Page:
What is it about?

We examined PTSD symptoms in a sample of 633 clinical staff who provided direct day-to-day care for patients. Staff on forensic units (22%) were twice as likely as non-forensic staff (11%) to meet the screening cut off for PTSD. Forensic staff were more likely to be assaulted, threatened, or injured while restraining a patient. These critical events significantly increased the risk of PTSD, but chronic workplace stress and workload added to the risk. This study offers a snapshot of the more adverse work environment and associated risks faced by clinical staff on forensic units compared with non-forensic settings.

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Why is it important?

Given the growing attention to work-related PTSD, it is important to explore aspects of the workplace environment that can affect PTSD symptoms among the nurses and other mental health professionals who work in our psychiatric hospitals. This study points to workplace characteristics that could be changed to mitigate staff PTSD. Further research should explore what other factors can affect or reduce the PTSD burden for psychiatric workers.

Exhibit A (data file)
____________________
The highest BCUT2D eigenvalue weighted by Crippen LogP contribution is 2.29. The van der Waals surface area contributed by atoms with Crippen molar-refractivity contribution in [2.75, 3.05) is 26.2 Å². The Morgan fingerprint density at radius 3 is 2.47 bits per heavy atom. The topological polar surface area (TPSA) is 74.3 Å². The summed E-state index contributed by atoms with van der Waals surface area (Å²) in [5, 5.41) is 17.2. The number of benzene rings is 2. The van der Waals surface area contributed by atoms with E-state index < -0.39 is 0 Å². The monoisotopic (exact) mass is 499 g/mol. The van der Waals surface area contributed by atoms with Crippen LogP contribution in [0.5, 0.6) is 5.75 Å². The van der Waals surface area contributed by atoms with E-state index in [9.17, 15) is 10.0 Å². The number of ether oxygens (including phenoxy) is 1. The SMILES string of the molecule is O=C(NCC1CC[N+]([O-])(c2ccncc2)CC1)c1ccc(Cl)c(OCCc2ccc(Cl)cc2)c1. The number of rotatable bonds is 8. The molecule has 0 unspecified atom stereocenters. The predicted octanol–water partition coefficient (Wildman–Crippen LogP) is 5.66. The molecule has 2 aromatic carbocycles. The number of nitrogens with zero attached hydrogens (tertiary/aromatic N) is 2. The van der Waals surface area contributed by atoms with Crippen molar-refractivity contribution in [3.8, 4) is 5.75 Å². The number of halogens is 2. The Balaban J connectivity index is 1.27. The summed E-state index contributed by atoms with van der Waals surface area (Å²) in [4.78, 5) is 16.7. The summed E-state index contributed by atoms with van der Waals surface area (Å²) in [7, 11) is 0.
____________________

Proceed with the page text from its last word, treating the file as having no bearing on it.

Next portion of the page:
Read the Original

This page is a summary of: Workplace characteristics of forensic and nonforensic psychiatric units associated with posttraumatic stress disorder (PTSD) symptoms., Psychological Services, November 2021, American Psychological Association (APA),
DOI: 10.1037/ser0000405.
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